"Some people still don’t get what we’re all about so let me explain just a little. When we started out in Copenhagen in 2001 our initial intention was to hire 2 stand-up drummers and an additional guitarist. We wanted the stand-up drummers because of our fascination with the raw and primal beats of The Cramps. We actually wanted female drummers who had a certain burlesque feel to them. Unfortunately we didn’t have time to find 2 drummers, cause we had a tour lined up, so we settled on one really amazing jazz drummer instead. For years we toured as a 4-piece and then as a 5-piece. When that started getting out of hand and the initial idea behind The Raveonettes seemed to get lost in drunken days and drugged-out nights, we decided to start all over again and did some touring as a duo and then finally as a 3-piece with the stand-up drummer we always wanted. Our beats have always been ridiculously simple cause that’s the way we like it, so when people write that we use "…boring, old drum-machines…", they’re partially right. Boring is just a shitty word for simple and the word old refers to that the fact we pretty much only use old jazz samples from Gene Krupa, Buddy Rich and Max Roach. We do however use many electronic drum samples as well. We love Suicide too hence the use of simple, raw electronic beats. Everything we do is made with computers and samples. We perform live using an Alesis HD 24 which runs all the beats, various percussion and sounds. We love electronic music such as Atari Teenage Riot, Primal Scream, Miss Kittin, Trentemoeller, Shizuo, Alec Empire and Nic Endo’s solo stuff. We’re 50% electronic and 50% organic(sorry I have no better words for it) and that’s the way it’s always been. We also have a deep fascination with surf music and the Pacific Ocean. The American West symbolizes a mystic and restless notion of the end of the world, perhaps the end of everything and the beginning a something new, a state of rebirth, if you will. It is the theme of many of our songs. We love the simple and powerful songwriting style of Buddy Holly and Ritchie Valens and a lot of our sound is borrowed from these two geniuses. If you listen to "Everyday" by Buddy Holly, you’ll hear the familiar glockenspiel and the simple "hands on knees" beat which is basically what we’re all about. Our fascination with noise comes from Sonic Youth and Atari Teenage Riot. We sometimes use noise as a background layer(Attack Of The Ghost Riders and Sad Transmission)like The Mary Chain used to do so beautifully but mostly we use noise as another solo instrument like Sonic Youth. Sometimes we go all out like Atari Teenage Riot and in my opinion ATR will always be the masters of noise, no doubt about it! Having said all this, I wanna make it clear that we’ve never been opposed to change either so whatever happens, happens!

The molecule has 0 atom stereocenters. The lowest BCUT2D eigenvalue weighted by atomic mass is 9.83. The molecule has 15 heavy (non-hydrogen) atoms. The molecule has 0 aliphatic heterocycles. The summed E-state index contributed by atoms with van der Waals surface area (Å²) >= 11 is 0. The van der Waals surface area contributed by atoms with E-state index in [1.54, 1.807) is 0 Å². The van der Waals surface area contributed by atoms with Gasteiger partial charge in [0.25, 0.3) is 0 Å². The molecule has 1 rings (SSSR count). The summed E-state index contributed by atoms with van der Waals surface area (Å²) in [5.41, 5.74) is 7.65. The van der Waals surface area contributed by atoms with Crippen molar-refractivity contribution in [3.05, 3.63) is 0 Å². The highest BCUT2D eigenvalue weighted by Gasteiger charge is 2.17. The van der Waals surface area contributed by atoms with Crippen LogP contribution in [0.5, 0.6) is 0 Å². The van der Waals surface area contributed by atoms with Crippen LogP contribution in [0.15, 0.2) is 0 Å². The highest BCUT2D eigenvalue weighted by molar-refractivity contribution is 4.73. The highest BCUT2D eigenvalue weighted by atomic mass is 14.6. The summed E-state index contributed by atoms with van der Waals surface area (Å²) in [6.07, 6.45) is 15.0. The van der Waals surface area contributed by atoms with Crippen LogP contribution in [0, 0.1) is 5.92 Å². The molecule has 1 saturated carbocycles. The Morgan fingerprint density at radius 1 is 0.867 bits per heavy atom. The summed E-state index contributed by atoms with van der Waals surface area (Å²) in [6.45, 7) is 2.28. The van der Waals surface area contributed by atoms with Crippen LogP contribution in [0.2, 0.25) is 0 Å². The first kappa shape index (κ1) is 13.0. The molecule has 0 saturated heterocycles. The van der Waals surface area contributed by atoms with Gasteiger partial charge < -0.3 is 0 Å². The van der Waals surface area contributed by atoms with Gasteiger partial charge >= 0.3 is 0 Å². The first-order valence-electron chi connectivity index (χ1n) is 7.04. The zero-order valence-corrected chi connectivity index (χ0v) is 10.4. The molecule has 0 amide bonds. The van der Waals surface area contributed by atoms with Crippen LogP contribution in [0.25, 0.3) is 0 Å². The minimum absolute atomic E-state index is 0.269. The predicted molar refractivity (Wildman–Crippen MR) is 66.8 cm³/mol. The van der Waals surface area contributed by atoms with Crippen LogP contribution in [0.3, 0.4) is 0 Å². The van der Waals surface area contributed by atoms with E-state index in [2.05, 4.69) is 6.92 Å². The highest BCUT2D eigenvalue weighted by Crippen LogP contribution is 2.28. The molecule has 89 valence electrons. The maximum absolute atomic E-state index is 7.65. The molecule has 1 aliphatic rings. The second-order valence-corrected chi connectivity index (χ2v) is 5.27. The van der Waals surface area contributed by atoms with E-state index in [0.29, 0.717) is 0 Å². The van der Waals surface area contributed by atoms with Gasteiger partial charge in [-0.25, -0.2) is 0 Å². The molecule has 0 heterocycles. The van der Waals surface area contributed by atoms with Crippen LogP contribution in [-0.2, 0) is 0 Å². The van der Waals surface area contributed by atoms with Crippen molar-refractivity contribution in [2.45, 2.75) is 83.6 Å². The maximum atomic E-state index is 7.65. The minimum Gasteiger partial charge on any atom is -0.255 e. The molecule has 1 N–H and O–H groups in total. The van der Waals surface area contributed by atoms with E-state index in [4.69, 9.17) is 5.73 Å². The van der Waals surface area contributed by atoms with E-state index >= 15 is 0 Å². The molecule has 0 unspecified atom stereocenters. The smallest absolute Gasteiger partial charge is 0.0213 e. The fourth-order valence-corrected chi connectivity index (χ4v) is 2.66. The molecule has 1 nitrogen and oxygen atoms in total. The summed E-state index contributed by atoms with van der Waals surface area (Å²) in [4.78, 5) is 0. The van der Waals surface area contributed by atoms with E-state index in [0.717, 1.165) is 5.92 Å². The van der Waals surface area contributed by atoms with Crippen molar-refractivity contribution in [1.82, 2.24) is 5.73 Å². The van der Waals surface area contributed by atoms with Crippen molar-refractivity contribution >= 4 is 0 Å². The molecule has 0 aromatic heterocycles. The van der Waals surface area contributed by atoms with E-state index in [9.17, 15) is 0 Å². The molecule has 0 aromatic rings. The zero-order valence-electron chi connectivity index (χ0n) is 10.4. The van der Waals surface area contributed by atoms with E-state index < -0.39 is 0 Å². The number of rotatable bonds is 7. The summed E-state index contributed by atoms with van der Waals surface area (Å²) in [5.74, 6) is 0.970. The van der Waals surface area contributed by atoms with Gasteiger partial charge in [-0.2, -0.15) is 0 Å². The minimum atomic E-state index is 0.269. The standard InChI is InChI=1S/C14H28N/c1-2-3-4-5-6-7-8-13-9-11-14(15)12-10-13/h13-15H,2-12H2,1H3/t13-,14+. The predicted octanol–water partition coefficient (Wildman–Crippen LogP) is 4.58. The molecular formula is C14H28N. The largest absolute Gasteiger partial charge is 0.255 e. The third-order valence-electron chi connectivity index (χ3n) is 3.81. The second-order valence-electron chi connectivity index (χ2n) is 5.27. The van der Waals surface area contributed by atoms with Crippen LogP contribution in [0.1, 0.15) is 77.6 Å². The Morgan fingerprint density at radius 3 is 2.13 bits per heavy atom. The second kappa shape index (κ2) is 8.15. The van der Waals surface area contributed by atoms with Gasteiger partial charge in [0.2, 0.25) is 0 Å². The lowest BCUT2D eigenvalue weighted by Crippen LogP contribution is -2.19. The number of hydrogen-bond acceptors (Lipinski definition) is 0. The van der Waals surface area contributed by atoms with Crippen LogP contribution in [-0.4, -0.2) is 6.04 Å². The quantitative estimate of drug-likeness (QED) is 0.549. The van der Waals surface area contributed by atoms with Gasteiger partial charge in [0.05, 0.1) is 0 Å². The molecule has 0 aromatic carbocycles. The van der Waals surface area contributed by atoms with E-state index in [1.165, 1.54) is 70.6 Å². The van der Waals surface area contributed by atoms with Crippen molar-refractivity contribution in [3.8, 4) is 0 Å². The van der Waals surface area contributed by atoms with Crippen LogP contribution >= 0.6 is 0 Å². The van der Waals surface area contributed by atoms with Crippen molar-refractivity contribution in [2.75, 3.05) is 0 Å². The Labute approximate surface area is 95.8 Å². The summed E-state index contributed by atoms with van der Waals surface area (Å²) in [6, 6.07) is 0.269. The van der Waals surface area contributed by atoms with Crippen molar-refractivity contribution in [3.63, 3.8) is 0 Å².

These are exciting times in the music industry as the old regime has been torn down by newer and better powers. The worlds have changed and the artist is finally back in control of everything, the way it should have always been. This means that if you’re a prolific and creative band you can really please yourself and others by letting everything flow in a continuous stream of interesting music and that’s exactly what we intend to do! Why wait another year or two for new material from your favorite band when we now have the opportunity to release new tunes whenever we feel like it? That’s right, 2008 will see the release of not only “Lust Lust Lust” but also an additional 3 EP’s each containing 3-4 new tunes. The first EP is set for release in September, then October and the last one in November.. We have no idea what direction these EP’s will take as of yet but they’re all gonna be fucking brilliant! Basically think about the glorious year of 1977 when The Ramones released two of their best albums “Leave Home” and “Rocket To Russia”, I wish bands would still do that. we’re taking it all back from the man! It’s time to be in control! Rave On!”
-Sune Rose Wagner, April 6th 2008.
No real criticism meant whatsoever, but I actually thought the Raves were relatively flat when they were touring during this Lust Lust Lust era. The three tranches of touring after that have seen something sparkier, more punchy, less restricted; for a band who have no real creative limits to impose them anyway always seemed a bit of a shame. I do still love Lust Lust Lust though. It captures a really primal conflict between euphoria and brutality, and only Sune and Sharin could ever have made it.